Facebook and the Attention Economy: How Facebook represents a social media revolution that has spiralled out of control
If we take a moment to reflect on the state of our social lives, we will notice just how deeply they are rooted in social media. It is without a doubt that social media is among the most pervasive forces within human society. Since the dawn of the 21st century, its reach has extended beyond just our social lives, touching virtually every facet of civilisation. The question of whether this is for better or for worse is, in many ways, yet to be resolved. However, to understand this question, we must trace its origins into the past and observe the fluctuating history that has birthed this new age. Equally, as we are headed into a time that is seeing the digital world eclipse what our older generations once knew as reality, we must think forward and predict the likely course that our collective future will take. In doing this, it is indisputable that there is one main character that dominates the social media narrative: Facebook.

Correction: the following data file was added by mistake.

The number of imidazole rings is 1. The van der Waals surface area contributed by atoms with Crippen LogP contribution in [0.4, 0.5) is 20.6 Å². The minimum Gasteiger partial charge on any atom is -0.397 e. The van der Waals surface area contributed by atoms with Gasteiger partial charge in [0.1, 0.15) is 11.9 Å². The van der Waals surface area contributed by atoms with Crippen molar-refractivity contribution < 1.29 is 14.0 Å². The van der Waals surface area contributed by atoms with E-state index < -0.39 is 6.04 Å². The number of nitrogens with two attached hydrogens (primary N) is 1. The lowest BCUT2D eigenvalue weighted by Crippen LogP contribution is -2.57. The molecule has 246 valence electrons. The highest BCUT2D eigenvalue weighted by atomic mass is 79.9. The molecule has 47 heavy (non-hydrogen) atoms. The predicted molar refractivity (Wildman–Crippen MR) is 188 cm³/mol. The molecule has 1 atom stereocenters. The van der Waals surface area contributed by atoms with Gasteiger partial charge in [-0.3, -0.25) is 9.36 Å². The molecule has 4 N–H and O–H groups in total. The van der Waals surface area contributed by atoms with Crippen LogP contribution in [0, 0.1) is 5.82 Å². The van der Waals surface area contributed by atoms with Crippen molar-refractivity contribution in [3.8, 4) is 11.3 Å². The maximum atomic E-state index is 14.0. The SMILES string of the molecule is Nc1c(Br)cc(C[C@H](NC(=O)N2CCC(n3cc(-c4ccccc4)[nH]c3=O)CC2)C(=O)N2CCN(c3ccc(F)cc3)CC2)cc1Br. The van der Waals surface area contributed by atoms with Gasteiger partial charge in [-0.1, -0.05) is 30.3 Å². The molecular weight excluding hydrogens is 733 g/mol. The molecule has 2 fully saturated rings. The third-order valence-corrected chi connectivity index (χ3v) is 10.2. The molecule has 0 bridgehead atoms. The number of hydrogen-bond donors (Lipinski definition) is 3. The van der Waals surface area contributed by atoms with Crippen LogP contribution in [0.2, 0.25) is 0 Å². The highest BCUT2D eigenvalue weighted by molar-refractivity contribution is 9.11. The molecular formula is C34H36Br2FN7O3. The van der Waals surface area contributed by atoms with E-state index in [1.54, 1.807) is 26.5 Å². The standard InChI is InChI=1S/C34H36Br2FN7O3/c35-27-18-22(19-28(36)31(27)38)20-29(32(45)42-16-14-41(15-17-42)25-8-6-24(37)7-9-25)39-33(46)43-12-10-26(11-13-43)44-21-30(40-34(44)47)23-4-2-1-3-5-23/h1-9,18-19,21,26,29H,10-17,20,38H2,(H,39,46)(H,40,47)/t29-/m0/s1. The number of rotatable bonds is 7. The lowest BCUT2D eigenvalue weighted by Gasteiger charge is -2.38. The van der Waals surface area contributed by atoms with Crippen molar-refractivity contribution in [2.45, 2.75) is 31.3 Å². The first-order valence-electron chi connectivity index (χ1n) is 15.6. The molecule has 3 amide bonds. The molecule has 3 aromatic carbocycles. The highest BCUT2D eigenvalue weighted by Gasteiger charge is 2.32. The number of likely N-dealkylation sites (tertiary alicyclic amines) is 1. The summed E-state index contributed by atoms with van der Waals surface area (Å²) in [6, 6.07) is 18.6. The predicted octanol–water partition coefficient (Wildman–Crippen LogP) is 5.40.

Though deceitfully introverted and ordinary in appearance, the mastermind behind Facebook leaves behind a trail of controversy wherever he goes. Since his college days, Mark Zuckerberg has been an object of public fascination and outrage; the very nature of his wildcard personality can be felt at every stage of Facebook’s development. As a 19-year-old Harvard student, Zuckerberg already had a reputation for being a computing prodigy and enjoyed creating simple networking programmes to be used by fellow Harvard students. Most notorious of these was Facemash. Perhaps a telling insight into his character, Zuckerberg used his talent and mastery of human psychology for troublesome ends. Facemash was a crude game that allowed students to vote on the attractiveness of the female student body; people could rank two girls at a time in a kind of instant ‘hot or not’ manner. In clear violation of privacy regulations held by the university, he obtained photos of the female students without any form of consent for them to be used in the game. Unsurprisingly, within two days of going live, the campus-wide indignation it provoked led to its quick shut-down and the near-expulsion of its creator. However, despite its short debut, Facemash was wildly popular; this proved the success potential of such an interactive social network and became the foundation for Zuckerberg’s greatest brainchild of all.